Managing Elderly Mobility with a Physiotherapist

Posted by Shermaine Goh on

We would like to thank K.H Poon Physiotherapy and their team for taking time out of their schedule to do this interview. 

1. Could you share some simple exercises of activities that seniors can do to slow down the loss of mobility?

Sit to Stand
This is a great modification on the squat, which is a body weight lower limb exercise. It helps to strength extensor muscles of the hips, thighs, calves and improves balance. This exercise also mimicks the daily activity of sitting on and standing from a chair or bed.
  • Sit on the edge of a chair. Keep your feet hip-width apart and cross your arms across your chest.
  • Lean your body slightly forward and rise up to standing
  • In a controlled manner, lower your buttock down to the chair, bending through the hips and knees
  • Repeat 10x 3 sets (rest for 1 minute between sets or until you have caught your breath)
 

Easy

Harder (progression)

1.     Support: use the arms of the chair

2.     Depth: use a slightly higher chair

3.     Weight: bodyweight

1.     Support: cross your arms across your chest

2.     Depth: use a slightly lower chair

3.     Weight: carry a bag of rice, adjusting the weight to your tolerance

 

Seated Knee Extension
 
It is even better if an ankle weight is used. An improved ankle weight can be made with small cloth bags of beans or rice which can be strapped around the ankle. This exercise isolates the quadriceps, which is the big muscle in the front of the thighs that is responsible for standing, walking, squatting and kneeling.
 
  • Sit upright on the edge of a chair. Place your feet flat on the ground.
  • Straighten one knee (you should feel the quadriceps of that thigh tense up).
  • Hold the position for 5-10 seconds.
  • Return to the starting position by slowly bending the knee back down.
  • Repeat 10x.
  • Repeat this for the other leg.
  • Do 3 sets on each leg (rest for 1 minute between sets for each leg)
Marching
This exercise helps with balance by encouraging brief moments of single leg balancing while keeping the body moving and adjusting its centre of gravity. 
    • Stand upright. You can position yourself near a wall or table for safety.
    • Lift one foot off the ground to knee height, maintain your balance, then set it back down
    • Repeat with the other foot
    • Repeat this cycle for 30 seconds 

2. Are there also exercises to improve hand dexterity?

Keeping up with chores such as wiping, hanging up the laundry and opening jars and bottles can encourage ongoing functional use of the hand. Performing some simple exercises can maintain the strength, range of motion and dexterity of the hand and fingers, and only requires some playdough, blue tac or putty, and rubber bands. Such exercises aim to train certain functional uses of the hand which are required in daily life, such as handling cutlery and holding the umbrella.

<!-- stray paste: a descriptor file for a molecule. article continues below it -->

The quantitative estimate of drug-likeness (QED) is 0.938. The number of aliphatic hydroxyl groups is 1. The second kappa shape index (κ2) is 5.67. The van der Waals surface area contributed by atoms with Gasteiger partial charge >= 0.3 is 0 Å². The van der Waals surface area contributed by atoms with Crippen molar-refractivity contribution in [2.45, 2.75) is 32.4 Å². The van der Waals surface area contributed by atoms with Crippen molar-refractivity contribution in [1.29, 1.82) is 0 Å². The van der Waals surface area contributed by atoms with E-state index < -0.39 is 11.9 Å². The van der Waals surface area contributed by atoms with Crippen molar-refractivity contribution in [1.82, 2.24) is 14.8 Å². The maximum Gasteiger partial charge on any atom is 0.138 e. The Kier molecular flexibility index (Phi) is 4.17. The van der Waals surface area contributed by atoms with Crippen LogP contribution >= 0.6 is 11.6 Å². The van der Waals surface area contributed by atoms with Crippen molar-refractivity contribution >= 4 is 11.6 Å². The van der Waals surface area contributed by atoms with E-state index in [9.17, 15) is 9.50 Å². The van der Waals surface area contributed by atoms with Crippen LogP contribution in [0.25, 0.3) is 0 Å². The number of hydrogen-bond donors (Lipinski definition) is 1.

Another useful exercise is to practice picking up and collecting coins of varying sizes in the palm of the hand, much like counting out loose change. This helps with manipulation and finer control of the hand.

3. Why is it important for seniors to maintain their mobility?

To maintain current mobility, or even increase mobility, can improve many of the adverse effects associated with decreased strength and mobility. Mobility reduces muscle loss and fall risk, maintains independence and improves quality of life. As mentioned earlier, resistance training is also important in addition to simply remaining mobile, to maintain and improve physical strength, independence and quality of life. 

4. Feel free to add any other information you would like to share with our readers.

I find that it is really important for one to understand the need for, and thus embrace an outlook of active ageing. When we educate ourselves on the ills of deterioration, and the benefits of being active and mobile in our older age, it becomes internalised knowledge and beliefs. Having intrinsic motivations to live a healthy and mobile lifestyle is the most essential factor that will largely determine one’s approach to ageing. So this education must start early, so that it becomes a lifestyle. 
Some of my peers have developed the habit of performing an exercise routine each morning. Having integrated exercise into daily life, it becomes a regular activity that benefits their physical health which does not take much effort to turn to. One may find it much easier to carry on existing behaviours rather than to make a drastic change later on. Having a consistent approach to being active and mobile means that it will be more likely to be maintained through all seasons of life.
However, that being said, it is never too late to form good attitudes or habits towards supporting an enduring active lifestyle. Ageing well is a life-long process, and when any kind of change is underscored by a deeper personal understanding and belief, it becomes more a pleasure than a chore!
Read Part 1 of our interview with K.H Poon Physiotherapy.
Find out more about K.H Poon Physiotherapy and their services HERE.

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